Al-Ahram and Al-Watan columnist Makram Muhammad Ahmad wrote that Egypt has many alternatives, from appealing to the UN to "a rush south by 90 million Egyptians facing the threat of starvation and thirst, in order to defend a noble civilization, the world's most [ancient] civilization, which is in danger of extinction due to the arbitrary positions of Ethiopia, which controls 86% of Egypt's water sources, insists on suffocating life in Egypt, and refuses to provide even minimal guarantees for [Egypt's] water rights... Will Ethiopia reverse its positions before it is too late and before there is a clash that has no justification and that no one desires or is eager for, especially when there may be solutions that require only joint efforts and good intentions?!"[19]

In another article in Al-Ahram, Farouk Gouida wrote: "Half of the Egyptians would rather die defending the Nile waters than [die] of thirst... The issue of the Nile water is not an Egyptian-Ethiopian issue, but rather an international one that threatens both peoples. For years the West has been discussing the next water war. The biggest danger to the world is the eruption of such wars. Imagine what could happen if European countries, for example, denied each other river water... Would Ethiopia have denied water to Kenya, Uganda, Congo, Tanzania, or the other Nile Basin countries[?] Had this happened, the African tribes would have conquered Addis Ababa.

"The decision-makers in Ethiopia have not yet understood the gravity of Egyptians finding the Nile dry, and what 90 million Egyptians would do before dying of thirst on the banks of the river that is their entire lives..."[20]

Al-Ahram Editor: Hope Ethiopia Does Not Push Matters Towards Aggression

The new editor of Al-Ahram, Ahmad Al-Sayyed Al-Naggar, wrote in one of his first articles as editor: "Egypt, which gave absolute preference to friendly negotiations with a sister country in the Nile Basin, could find itself forced to use all options to protect its life if Ethiopia continues to ignore its and Sudan's rights and their demands regarding the Renaissance Dam... The legitimacy to defend the homeland and the people's right to life supersedes all else... It should be clear to Ethiopia and all Nile Basin countries that every drop of Egypt's Nile water share means life in Egypt. Therefore, Egypt cannot afford to relinquish even a single drop, and it will use all means at its disposal to peacefully preserve its rights. We hope Ethiopia does not push matters in aggressive or non-peaceful directions..."[21]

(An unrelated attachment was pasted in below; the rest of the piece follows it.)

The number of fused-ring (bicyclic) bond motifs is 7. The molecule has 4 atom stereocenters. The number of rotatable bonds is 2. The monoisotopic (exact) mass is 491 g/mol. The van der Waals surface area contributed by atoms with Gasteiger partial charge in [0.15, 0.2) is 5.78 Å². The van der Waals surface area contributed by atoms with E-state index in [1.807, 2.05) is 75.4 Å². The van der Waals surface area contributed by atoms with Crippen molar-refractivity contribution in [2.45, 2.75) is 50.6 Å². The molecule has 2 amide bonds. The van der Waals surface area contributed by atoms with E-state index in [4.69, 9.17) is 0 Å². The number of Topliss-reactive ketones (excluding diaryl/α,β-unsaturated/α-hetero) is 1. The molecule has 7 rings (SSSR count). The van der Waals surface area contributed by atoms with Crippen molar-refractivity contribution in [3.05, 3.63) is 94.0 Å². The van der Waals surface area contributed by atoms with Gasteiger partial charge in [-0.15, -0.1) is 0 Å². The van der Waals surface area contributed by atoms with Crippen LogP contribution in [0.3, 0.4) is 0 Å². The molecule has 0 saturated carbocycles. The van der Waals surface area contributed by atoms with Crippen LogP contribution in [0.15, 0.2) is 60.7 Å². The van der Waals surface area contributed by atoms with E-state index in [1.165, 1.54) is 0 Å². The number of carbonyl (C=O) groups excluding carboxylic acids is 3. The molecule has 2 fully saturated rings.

Cartoons in Al-Ahram: On the right: Ethiopia shuts its ears to calls against the dam construction. On the left, with anti-Semitic innuendo: "This is not the story of the dam, but the story of those behind the dam" (Source: Al-Ahram, Egypt, February 23, 2014)

Editor of October Weekly: Demand That The Security Council Authorize Egypt To Use Force Against Ethiopia

The editor of the Egyptian weekly October, Ahmed Shaheen, wrote: "The age of empires is gone forever... These violations by Ethiopia could result in a life or death choice. If we reach that point, life is the only option. We will never agree to die of thirst or hunger, or to withdraw from our position under duress, whatever the price... We must quickly fight the Ethiopian imperialist dreams in the following way: